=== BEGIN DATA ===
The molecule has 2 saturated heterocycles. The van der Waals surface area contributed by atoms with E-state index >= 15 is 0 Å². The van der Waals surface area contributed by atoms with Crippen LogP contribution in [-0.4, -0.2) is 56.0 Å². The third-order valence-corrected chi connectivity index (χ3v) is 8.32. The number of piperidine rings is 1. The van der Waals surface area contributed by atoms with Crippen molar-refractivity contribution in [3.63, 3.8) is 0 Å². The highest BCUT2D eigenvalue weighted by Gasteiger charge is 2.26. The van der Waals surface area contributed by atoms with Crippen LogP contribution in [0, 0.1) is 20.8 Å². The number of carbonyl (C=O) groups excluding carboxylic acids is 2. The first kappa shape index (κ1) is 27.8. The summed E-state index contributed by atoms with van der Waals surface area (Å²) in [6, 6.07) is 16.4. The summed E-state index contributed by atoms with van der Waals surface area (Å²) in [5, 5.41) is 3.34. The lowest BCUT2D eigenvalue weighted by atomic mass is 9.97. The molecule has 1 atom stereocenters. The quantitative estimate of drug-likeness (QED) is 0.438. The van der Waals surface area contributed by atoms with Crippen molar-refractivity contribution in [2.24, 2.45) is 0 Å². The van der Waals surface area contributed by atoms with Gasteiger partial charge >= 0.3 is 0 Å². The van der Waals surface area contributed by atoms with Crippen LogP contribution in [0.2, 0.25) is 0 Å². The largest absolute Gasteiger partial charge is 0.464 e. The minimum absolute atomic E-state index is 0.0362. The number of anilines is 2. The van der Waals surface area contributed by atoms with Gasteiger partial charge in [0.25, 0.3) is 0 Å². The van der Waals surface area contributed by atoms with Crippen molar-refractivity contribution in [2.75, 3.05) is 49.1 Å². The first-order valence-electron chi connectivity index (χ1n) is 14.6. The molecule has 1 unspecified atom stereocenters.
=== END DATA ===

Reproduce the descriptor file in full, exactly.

The molecule has 2 saturated heterocycles. The van der Waals surface area contributed by atoms with E-state index >= 15 is 0 Å². The van der Waals surface area contributed by atoms with Crippen LogP contribution in [-0.4, -0.2) is 56.0 Å². The third-order valence-corrected chi connectivity index (χ3v) is 8.32. The number of piperidine rings is 1. The van der Waals surface area contributed by atoms with Crippen molar-refractivity contribution in [3.63, 3.8) is 0 Å². The highest BCUT2D eigenvalue weighted by Gasteiger charge is 2.26. The van der Waals surface area contributed by atoms with Crippen LogP contribution in [0, 0.1) is 20.8 Å². The number of carbonyl (C=O) groups excluding carboxylic acids is 2. The first kappa shape index (κ1) is 27.8. The summed E-state index contributed by atoms with van der Waals surface area (Å²) in [6, 6.07) is 16.4. The summed E-state index contributed by atoms with van der Waals surface area (Å²) in [5, 5.41) is 3.34. The lowest BCUT2D eigenvalue weighted by atomic mass is 9.97. The molecule has 1 atom stereocenters. The quantitative estimate of drug-likeness (QED) is 0.438. The van der Waals surface area contributed by atoms with Crippen molar-refractivity contribution in [2.24, 2.45) is 0 Å². The van der Waals surface area contributed by atoms with Gasteiger partial charge >= 0.3 is 0 Å². The van der Waals surface area contributed by atoms with Crippen LogP contribution in [0.2, 0.25) is 0 Å². The largest absolute Gasteiger partial charge is 0.464 e. The minimum absolute atomic E-state index is 0.0362. The number of anilines is 2. The van der Waals surface area contributed by atoms with Gasteiger partial charge in [0.25, 0.3) is 0 Å². The van der Waals surface area contributed by atoms with Crippen molar-refractivity contribution in [2.75, 3.05) is 49.1 Å². The first-order valence-electron chi connectivity index (χ1n) is 14.6. The molecule has 1 unspecified atom stereocenters.